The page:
MINNEAPOLIS — During last year's unrest following the death of George Floyd, Minneapolis police say their 911 system got overloaded. That in turn led to slow response times or no response at all.
This time around though, there’s an overwhelming sense of urgency across Minneapolis as the city reaches the final days of preparation before the opening statements in the Derek Chauvin trial begin Monday morning.
Part of that preparation involves having an adequate amount of 911 operators ready to respond to a potential influx of emergency calls.
"We’re getting lots of questions from the public about this topic," said Joanie Hodne, Assistant Interim Director for the Minneapolis Emergency Communication Center.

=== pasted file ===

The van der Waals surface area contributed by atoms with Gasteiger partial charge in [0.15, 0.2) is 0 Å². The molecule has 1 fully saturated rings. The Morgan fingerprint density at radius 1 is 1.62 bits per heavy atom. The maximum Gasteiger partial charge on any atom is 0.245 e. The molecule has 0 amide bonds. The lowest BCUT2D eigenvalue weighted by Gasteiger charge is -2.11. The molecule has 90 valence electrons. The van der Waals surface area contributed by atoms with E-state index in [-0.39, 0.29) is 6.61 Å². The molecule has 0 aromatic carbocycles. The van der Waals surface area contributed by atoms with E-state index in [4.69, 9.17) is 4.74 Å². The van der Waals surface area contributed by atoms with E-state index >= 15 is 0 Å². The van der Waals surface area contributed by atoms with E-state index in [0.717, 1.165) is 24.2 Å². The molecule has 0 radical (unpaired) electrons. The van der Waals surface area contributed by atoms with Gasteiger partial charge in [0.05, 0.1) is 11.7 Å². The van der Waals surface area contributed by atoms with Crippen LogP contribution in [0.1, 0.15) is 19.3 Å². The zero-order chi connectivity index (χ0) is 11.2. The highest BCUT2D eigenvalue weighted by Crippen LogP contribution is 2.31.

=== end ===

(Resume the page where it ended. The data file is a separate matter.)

Last summer’s unrest lead to several backups through 911 dispatch, delaying response times and putting a strain on emergency resources.
"We’ve acquired a temporary backup facility that will allow us to have additional telecommunicators to answer phonelines," said Hodne.
City officials plan to partner with other neighboring agencies if cell towers become overloaded, while also using an additional radio channel to re-route calls.
"Should our 911 calls roll to another dispatch center, they can communicate to us on that 911 radio line as well or transfers medical emergency calls directly to our medical partners," said Hodne.
They say communication is key, and this time around city officials say safety will be a shared responsibility both by phone and online at the city's website.
"We will continue to monitor these sites on a regular basis to make sure that we can ensure the best possible service to the residents of the city of Minneapolis.”
For non emergencies or to report suspicious activity, city officials are asking the public to dial 311.